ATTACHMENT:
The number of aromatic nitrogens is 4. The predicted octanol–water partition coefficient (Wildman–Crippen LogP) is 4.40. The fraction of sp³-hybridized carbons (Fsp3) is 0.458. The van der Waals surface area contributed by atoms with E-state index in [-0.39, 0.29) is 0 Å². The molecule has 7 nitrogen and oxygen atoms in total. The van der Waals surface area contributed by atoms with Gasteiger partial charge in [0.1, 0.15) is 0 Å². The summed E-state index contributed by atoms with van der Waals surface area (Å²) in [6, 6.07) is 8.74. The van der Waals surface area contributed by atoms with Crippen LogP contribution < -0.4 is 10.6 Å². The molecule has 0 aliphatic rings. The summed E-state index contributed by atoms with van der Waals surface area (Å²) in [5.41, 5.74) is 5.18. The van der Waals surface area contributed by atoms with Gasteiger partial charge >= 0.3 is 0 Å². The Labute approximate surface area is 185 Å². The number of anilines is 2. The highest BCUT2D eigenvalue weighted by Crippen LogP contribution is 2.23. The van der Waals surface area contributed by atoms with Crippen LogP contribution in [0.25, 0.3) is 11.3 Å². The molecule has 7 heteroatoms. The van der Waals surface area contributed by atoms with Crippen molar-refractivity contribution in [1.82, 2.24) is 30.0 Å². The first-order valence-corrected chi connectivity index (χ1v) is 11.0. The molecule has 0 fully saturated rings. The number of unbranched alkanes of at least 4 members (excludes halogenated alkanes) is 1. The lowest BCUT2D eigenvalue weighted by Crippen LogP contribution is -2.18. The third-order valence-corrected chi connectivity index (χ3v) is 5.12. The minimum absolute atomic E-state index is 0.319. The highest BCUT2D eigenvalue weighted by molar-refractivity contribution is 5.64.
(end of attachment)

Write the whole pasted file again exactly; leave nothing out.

The number of aromatic nitrogens is 4. The predicted octanol–water partition coefficient (Wildman–Crippen LogP) is 4.40. The fraction of sp³-hybridized carbons (Fsp3) is 0.458. The van der Waals surface area contributed by atoms with E-state index in [-0.39, 0.29) is 0 Å². The molecule has 7 nitrogen and oxygen atoms in total. The van der Waals surface area contributed by atoms with Gasteiger partial charge in [0.1, 0.15) is 0 Å². The summed E-state index contributed by atoms with van der Waals surface area (Å²) in [6, 6.07) is 8.74. The van der Waals surface area contributed by atoms with Crippen LogP contribution < -0.4 is 10.6 Å². The molecule has 0 aliphatic rings. The summed E-state index contributed by atoms with van der Waals surface area (Å²) in [5.41, 5.74) is 5.18. The van der Waals surface area contributed by atoms with Gasteiger partial charge >= 0.3 is 0 Å². The Labute approximate surface area is 185 Å². The number of anilines is 2. The highest BCUT2D eigenvalue weighted by Crippen LogP contribution is 2.23. The van der Waals surface area contributed by atoms with Crippen LogP contribution in [0.25, 0.3) is 11.3 Å². The molecule has 7 heteroatoms. The van der Waals surface area contributed by atoms with Crippen molar-refractivity contribution in [1.82, 2.24) is 30.0 Å². The first-order valence-corrected chi connectivity index (χ1v) is 11.0. The molecule has 0 fully saturated rings. The number of unbranched alkanes of at least 4 members (excludes halogenated alkanes) is 1. The lowest BCUT2D eigenvalue weighted by Crippen LogP contribution is -2.18. The third-order valence-corrected chi connectivity index (χ3v) is 5.12. The minimum absolute atomic E-state index is 0.319. The highest BCUT2D eigenvalue weighted by molar-refractivity contribution is 5.64.